RPI SCIENTISTS PARTNER WITH ARTISTS AND FILM PRODUCERS TO EXCITE STUDENTS ABOUT ATOMS AND MOLECULES
By Richard W. Siegel, Ph.D., director of the Rensselaer Polytechnic Institute Nanotechnology Center and innovator behind The Molecularium® Project
If you’ve ever stood in front of a group of 5th graders and watched their faces as you described how atoms and molecules make up the world you’d know the importance and joy of continuing to come up with innovative ways to excite kids about science. That’s why we are thrilled to be releasing our Molecules to the MAX! film on DVD and to focus attention on the power of using entertainment to teach students. The DVD is being offered to librarians first and will be available to the public in early 2015.
How it began:
In 2001, a group of us scientists at Rensselaer Polytechnic Institute (RPI) was looking at ways to get students interested in atoms and molecules and expand the work of our nanotechnology center that had been newly funded by the National Science Foundation.
A decade later with a Digital Dome show, a Giant Screen film, an online virtual amusement park, and free educator resources for grades K-4 and 5-8, we are now helping teachers change the way science is taught and teaching students in elementary and middle schools what science looks like.
In the early days we used vector art. It wasn’t pretty, but the simple seven-minute planetarium show we created was very popular at the local museum. It proved to us that atoms and molecules could be entertaining and educational to kids. The feedback from students, parents and teachers told us that they were learning a lot. It was at that point that we knew we were onto something, and that made us more determined than ever to help students learn in a different way. If we could capture the attention of children using rough graphics, what could we do with a Hollywood-style production?
We went to work asking more questions, conducting research and, eventually, brought together a team of world-class scientists from RPI’s Nanotechnology Center, artists, writers, animators and filmmakers to launch The Molecularium® Project. The project is the flagship outreach and education effort of Rensselaer Polytechnic Institute's Nanotechnology Center aimed at boosting global science literacy and encouraging young people to pursue careers in STEM.
So we began our journey into the nanoscale universe! Our ride through space on Molecularium, the fantastic spaceship, has taken us on many adventures. First stop: the 23-minute, award-winning Digital Dome film, Molecularium – Riding Snowflakes. We introduced the atom characters Oxy, Carbón, Hydra and Mel, who take a ride from the atomic structure of a snowflake to the far reaches of space aboard the Molecularium. With help from Mel, the ship’s computer, and Carbón, a passionate carbon atom, the crew explores the secret worlds within everyday objects.
Second landing: Molecules to the MAX!, the 42-minute, animated 3D Giant Screen film, continues to show overseas on select IMAX screens and has been translated into Spanish, Chinese, Arabic and Japanese. Oxy, Captain of the Molecularium, is dispatched from the Unified Field of Atoms on an expedition to discover the secret of life on Earth. Along with her crew – Mel, the uptight computer, and Hydra and Hydro, the bungling hydrogen twins - they have many misadventures exploring the Earth's atmosphere and the cycle of water molecules, through clouds, snowflakes and raindrops. Lost in the far reaches of outer space, Oxy and her crew are rescued by Carbón and his gang of intergalactic carbon atoms. With lots of bravado and a little luck, Carbón is able to pilot the ship back to Earth.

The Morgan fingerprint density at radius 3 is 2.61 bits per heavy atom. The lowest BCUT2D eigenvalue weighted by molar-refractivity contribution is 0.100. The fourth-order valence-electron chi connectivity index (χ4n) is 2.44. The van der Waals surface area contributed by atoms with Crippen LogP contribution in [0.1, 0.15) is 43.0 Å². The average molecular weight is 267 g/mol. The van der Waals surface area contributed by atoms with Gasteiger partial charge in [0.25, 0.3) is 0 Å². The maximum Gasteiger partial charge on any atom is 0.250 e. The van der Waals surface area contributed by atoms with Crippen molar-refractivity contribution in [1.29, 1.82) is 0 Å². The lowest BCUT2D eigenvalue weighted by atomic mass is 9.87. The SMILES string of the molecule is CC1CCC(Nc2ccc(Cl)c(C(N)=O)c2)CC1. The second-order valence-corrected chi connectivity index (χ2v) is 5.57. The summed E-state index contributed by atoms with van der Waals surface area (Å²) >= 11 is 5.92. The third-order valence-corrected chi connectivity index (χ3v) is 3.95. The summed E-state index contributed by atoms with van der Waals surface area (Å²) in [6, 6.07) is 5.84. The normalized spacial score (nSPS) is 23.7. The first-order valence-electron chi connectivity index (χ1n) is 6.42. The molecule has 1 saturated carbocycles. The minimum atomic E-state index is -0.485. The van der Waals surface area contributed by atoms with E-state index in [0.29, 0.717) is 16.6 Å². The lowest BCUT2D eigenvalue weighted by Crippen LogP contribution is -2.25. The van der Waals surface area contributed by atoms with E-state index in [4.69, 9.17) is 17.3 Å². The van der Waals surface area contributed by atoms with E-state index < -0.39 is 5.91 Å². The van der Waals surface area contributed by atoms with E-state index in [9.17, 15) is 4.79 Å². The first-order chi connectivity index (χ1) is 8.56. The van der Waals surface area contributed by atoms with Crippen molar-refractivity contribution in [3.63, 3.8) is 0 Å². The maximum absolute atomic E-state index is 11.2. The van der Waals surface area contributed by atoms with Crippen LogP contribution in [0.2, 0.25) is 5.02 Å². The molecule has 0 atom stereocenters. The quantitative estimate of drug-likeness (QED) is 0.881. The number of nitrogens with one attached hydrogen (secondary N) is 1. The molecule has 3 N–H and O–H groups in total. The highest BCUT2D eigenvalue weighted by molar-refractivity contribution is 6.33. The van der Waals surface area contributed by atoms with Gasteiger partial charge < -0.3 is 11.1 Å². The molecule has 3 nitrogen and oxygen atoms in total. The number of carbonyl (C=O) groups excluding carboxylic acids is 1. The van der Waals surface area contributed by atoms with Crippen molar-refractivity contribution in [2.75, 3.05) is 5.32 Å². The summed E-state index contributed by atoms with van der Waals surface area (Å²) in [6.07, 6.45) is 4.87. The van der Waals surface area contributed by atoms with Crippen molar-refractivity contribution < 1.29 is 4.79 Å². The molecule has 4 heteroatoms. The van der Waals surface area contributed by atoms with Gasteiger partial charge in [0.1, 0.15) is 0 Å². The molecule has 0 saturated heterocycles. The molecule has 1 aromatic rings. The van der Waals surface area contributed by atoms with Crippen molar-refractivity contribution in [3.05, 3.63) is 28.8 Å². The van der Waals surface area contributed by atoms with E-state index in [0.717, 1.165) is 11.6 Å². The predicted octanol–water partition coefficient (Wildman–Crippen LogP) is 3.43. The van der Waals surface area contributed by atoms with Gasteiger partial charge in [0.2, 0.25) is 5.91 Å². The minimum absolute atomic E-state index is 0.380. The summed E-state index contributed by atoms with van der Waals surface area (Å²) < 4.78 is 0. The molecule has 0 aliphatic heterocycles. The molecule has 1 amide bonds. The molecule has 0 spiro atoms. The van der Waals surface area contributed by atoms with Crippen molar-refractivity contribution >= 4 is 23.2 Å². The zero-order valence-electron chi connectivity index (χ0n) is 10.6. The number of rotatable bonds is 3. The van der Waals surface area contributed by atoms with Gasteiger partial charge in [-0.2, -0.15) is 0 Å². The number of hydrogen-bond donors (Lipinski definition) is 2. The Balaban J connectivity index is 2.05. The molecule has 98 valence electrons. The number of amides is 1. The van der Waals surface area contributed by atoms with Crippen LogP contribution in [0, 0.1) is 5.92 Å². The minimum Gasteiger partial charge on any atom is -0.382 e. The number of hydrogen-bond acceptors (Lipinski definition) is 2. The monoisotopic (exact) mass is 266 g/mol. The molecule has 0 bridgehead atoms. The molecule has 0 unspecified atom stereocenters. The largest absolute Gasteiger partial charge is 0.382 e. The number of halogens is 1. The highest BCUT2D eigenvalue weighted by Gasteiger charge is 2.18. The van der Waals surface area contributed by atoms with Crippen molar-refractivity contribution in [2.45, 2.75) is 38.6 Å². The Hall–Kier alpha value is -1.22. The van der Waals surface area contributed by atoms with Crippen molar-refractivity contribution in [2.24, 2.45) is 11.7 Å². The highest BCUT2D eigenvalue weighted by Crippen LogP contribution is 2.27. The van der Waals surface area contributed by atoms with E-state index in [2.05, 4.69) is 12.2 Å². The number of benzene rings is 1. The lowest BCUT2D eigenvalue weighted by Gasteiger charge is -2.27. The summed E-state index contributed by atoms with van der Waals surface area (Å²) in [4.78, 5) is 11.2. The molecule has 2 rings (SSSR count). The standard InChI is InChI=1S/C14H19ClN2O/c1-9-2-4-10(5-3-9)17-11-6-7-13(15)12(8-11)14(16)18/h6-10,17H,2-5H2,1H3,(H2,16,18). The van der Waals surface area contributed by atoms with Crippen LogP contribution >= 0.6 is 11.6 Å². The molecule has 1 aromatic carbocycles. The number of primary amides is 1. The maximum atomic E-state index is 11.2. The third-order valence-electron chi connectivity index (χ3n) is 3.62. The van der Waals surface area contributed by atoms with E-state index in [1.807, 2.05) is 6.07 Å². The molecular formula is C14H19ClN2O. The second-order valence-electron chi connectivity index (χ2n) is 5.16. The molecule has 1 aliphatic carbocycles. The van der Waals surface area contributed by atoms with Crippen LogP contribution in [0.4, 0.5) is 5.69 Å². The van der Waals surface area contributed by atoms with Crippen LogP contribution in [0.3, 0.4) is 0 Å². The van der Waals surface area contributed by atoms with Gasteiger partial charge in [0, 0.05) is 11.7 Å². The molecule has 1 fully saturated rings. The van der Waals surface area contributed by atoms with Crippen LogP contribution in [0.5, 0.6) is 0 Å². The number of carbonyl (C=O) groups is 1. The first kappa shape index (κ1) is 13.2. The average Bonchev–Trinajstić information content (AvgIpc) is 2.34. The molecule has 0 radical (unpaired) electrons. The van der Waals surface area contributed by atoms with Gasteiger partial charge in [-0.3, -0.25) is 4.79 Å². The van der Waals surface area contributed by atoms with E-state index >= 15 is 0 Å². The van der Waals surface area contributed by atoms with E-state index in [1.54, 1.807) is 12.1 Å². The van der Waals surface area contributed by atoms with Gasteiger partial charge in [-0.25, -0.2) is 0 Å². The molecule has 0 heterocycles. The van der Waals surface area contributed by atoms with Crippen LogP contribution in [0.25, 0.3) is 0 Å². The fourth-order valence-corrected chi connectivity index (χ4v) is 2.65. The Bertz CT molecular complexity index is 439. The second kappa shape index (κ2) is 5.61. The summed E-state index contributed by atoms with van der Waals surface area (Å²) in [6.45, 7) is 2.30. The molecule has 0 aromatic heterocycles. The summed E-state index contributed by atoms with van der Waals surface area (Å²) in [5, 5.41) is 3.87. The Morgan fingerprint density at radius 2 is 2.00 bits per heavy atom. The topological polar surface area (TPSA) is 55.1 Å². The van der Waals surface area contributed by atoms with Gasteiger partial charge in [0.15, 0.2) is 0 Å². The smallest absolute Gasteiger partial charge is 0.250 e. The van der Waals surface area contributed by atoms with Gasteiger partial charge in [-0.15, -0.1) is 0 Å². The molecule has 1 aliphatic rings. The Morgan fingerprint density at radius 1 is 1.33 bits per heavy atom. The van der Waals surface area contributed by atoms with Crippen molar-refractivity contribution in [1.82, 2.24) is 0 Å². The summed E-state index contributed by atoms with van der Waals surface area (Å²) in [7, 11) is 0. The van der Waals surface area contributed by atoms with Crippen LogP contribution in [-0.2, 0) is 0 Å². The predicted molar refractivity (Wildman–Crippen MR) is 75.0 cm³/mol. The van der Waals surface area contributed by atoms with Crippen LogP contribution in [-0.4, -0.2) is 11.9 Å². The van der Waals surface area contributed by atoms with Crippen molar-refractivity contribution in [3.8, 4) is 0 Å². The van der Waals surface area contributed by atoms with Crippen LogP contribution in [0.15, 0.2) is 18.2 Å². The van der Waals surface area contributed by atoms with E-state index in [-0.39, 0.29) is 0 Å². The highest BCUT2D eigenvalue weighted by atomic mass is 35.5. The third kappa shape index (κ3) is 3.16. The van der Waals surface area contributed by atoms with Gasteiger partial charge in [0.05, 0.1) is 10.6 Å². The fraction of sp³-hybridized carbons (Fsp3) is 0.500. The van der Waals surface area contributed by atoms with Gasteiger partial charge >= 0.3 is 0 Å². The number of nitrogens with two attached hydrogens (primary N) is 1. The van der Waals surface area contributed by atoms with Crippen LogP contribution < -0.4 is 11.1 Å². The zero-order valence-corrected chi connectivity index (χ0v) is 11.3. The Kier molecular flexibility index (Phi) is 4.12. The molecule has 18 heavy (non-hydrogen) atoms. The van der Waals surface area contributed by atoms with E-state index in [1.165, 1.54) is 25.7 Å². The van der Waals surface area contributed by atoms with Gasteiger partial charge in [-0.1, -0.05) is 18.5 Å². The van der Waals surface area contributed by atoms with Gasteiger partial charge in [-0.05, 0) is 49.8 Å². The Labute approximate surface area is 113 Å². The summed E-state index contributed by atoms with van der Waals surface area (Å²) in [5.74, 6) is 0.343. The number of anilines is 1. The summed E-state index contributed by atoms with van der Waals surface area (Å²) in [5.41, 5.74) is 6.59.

The familiar characters Oxy, Hydra and Mel from our immersive films are transformed into game based characters in the online amusement park in NanoSpace®, winner of the Center for Digital Education 2013 Best of the Web award. We created NanoSpace to be a free, interactive and entertaining website utilizing colorful animations and eye-catching designs, all set in an amusement park atmosphere.
The more than 25 fun, interactive and educational games, short animated films and activities provide an engaging environment to demystify molecular science. Instead of textbooks, teachers and students can use games like BuildEm!, Periodic Memory and microLAB.
Educating though Film, Games and Activities
Science literacy – in every capacity – has never before been so important to our nation. When learning is fun, it increases a child’s capacity to absorb and retain knowledge. I’ve witnessed that through interactions with kids watching the films or playing the games. Teachers are using the films, short animated videos, educator resource guides and our website (www.molecularium.com) in basic science and chemistry classes, as well as in science camps and after school programs, to create a more exciting environment to teach students about states of matter, DNA, size scales, molecules and more.
Our next stop: Libraries! We are thrilled to be launching the Molecules to the MAX! DVD exclusively to libraries and to be rolling out the 3D Blu-Ray version in early 2015. The DVD can be pre-ordered through distributors including Baker and Taylor, Midwest Tapes and AV Café. Public Performance Rights (Screening license) can be purchased at edu.passionriver.com/molecules-to-the-max.
We’ve proven that entertainment can enable science learning. I like to call it Stealth Education – we capture students’ attention with fun and entertainment without them realizing that they are learning about what makes up our world
Think Molecules to the MAX! may be a fit for your learning environment? Check out the trailer above and click here to read the reviews, order, and learn more.
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